I hope that this can be a series of posts. I am super thrifty and have found so many online tutorials about how to revive old worn out pieces, that I think it’s going to be a habit that I try to stick with. The plan is to only buy essential pieces for our home, and everything else will be hand me downs that have been refinished or thrift store finds that I bring back to life. A lot of this will depend on Jason’s patience with me and my creativity. I get the feeling that the first one will wear out quicker that the latter.But anywho, here is our first project: a revived coffee table
Backstory: Jason owns a beautiful cedar chest that we will NEVER part with. We used it as our coffee table for the first year in our house. But after 12+ months of fighting with the remote signal to reach the cable box over the coffee table, I have had enough. Plus, this is about the time that I started reading a bunch of craft blogs. Funny how that works, huh? So one Goodwill trip, I come home with what has to be the ugliest coffee table in the history of America. JASON COMPLETELY AGREED.
BUT IT ONLY COST $4!!!!!!!
$4! YEP, LET ME SAY AGAIN, $4!!!
So it was mine. It sat in the shed for a month or two and after a recent trip to Lowe’s, aka, my favorite store ever!, we had supplies to bring this baby to life. (Sorry I don’t have pictures of the before)
But here is the after:
1. I hated the grove around the top that you can still kind of see. So we filled it in with wood filler and sanded that down after it dried
What we did:
What we did:
2. All of the legs, the frame and the top were sanded down
3. The legs and frame received about 2 coats of primer
4. I painted the legs and frame with Krylon Hotel Vanilla spray paint. The top received a total of 4 coats of a mahogany stain and then a couple of coats of wood sealer/protector
5. Jason cut me a second shelf and fit it in. This is why he’s super handy to have around, and as long as I let him play with power tools, he doesn’t complain about my crafting quams. Plus, he normally gets a new toy out of the venture. I have a feeling that will eventually come to an end. But then again, those guys at Black and Decker are pretty innovative.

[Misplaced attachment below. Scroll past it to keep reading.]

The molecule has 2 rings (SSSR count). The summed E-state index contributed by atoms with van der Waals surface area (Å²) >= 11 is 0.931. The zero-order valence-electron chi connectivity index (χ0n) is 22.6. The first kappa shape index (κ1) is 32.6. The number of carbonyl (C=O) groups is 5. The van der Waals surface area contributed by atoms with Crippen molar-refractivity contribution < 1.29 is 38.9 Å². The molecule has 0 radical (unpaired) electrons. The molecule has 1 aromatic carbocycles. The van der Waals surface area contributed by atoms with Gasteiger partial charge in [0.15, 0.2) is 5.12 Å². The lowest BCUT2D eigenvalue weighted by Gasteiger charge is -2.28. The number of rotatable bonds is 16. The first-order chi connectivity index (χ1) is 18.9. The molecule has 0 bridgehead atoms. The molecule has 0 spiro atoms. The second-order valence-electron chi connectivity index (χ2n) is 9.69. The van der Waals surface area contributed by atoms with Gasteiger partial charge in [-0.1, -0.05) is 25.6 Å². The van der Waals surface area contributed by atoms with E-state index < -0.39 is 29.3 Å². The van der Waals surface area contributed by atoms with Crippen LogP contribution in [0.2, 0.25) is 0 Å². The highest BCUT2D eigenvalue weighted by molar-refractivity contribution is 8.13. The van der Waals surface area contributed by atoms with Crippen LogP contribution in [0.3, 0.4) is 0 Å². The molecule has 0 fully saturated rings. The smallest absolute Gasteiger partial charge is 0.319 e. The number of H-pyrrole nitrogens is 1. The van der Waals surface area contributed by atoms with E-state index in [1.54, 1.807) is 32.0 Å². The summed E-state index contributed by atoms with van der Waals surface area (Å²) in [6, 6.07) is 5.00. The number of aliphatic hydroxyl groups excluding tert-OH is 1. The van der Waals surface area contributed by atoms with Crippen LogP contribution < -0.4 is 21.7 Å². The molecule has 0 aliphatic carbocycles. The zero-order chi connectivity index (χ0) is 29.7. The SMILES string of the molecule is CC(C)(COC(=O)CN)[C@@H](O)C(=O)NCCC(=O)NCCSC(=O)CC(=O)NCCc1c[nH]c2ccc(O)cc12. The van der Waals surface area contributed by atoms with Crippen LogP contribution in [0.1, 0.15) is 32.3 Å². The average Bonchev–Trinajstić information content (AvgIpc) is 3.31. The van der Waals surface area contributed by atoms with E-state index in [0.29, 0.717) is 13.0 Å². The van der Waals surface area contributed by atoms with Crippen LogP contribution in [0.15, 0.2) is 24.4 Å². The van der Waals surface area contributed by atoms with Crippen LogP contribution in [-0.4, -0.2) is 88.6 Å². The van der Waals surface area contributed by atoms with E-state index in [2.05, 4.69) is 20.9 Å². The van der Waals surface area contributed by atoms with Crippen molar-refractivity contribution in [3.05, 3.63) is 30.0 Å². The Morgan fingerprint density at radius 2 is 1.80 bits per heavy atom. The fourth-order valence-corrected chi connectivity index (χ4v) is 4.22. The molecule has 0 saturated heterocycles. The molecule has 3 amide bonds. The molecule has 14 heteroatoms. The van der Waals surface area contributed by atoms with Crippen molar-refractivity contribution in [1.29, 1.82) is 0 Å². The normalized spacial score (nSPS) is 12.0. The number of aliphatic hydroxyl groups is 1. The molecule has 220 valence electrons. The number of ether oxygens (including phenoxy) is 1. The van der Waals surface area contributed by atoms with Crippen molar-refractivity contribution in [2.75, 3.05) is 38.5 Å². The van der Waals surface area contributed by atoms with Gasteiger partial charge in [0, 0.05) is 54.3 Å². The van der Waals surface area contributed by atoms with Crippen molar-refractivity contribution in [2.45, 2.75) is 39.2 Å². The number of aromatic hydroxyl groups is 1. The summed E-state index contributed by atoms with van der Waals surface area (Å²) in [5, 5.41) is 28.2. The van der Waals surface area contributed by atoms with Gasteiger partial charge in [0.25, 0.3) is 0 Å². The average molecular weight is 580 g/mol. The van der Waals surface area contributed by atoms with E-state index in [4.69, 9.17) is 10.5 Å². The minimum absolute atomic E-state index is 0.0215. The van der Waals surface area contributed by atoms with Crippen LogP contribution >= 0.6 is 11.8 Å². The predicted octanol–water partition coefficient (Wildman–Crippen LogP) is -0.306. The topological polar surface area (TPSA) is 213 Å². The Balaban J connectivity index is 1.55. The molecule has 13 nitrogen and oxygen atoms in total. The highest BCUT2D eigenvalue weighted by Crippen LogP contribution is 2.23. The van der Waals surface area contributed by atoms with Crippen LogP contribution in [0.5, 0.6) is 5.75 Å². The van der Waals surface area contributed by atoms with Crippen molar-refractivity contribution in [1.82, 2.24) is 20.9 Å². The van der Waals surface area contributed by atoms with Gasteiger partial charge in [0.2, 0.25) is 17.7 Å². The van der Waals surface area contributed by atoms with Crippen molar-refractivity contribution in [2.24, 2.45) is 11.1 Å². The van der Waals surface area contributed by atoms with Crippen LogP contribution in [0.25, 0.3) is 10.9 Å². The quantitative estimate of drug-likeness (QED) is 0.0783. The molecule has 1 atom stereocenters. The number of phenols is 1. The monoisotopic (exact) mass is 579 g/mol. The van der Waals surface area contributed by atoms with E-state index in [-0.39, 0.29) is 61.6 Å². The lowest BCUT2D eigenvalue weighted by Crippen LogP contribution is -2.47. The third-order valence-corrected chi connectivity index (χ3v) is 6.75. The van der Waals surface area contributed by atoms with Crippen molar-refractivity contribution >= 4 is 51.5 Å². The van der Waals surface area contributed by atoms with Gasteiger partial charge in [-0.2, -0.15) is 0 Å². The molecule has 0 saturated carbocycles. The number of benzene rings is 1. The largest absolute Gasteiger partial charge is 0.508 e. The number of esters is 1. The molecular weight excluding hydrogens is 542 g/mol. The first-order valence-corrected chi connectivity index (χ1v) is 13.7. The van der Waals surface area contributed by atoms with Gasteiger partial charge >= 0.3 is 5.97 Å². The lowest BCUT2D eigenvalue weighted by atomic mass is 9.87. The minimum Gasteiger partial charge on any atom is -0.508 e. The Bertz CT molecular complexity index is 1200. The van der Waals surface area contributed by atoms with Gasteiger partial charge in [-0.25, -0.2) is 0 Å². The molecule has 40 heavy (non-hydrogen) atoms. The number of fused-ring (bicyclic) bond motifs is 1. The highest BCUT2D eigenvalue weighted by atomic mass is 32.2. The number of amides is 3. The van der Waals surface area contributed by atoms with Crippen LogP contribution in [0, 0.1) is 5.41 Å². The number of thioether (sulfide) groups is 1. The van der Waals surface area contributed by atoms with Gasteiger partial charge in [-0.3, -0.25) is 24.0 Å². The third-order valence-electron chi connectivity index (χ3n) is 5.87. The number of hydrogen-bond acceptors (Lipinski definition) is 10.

6. The second shelf was painted and sealed
7. Everything was put together
The end result:
|Oh yea, I did distress it a little. I kind of wish I had done a little more distressing. But it was my first project and didn't want to go overboard. Live and learn|
|You're dagum right I straigtened up and dusted and even lit a candle before I took these pictures|
|Zeus got nosey, so he got to be in the picture|
|Yes, we do have a subscription to both of those magazines. It's my attempt to be both fashionable and fit at the same time.|
Hahah!! Both of those are gift subscriptions, who am I kidding?
BTW: When Jason called his dad, who is a manager at a furniture plant, he said the following: “I’ve been making a coffee table.” Pssh! WTF, I did the hard part, I spent the $4!! (Love you baby, thanks for the help!)
At first we thought: Gosh! It sure it short. The cedar chest was so tall and that was the problem, so it took a little while to get used to, but I love it. And after the inital reaction, I haven't heard Jason say anything about it's short stature, so I guess he's become accustomed to it to. Just food for thought.
What do you guys think? Are my trash to treasure ideas good or should I just leave the furniture making/painting/reviving to the professionals? AKA: Target and Bed Bath and Beyond
Love and Seasons Greetings,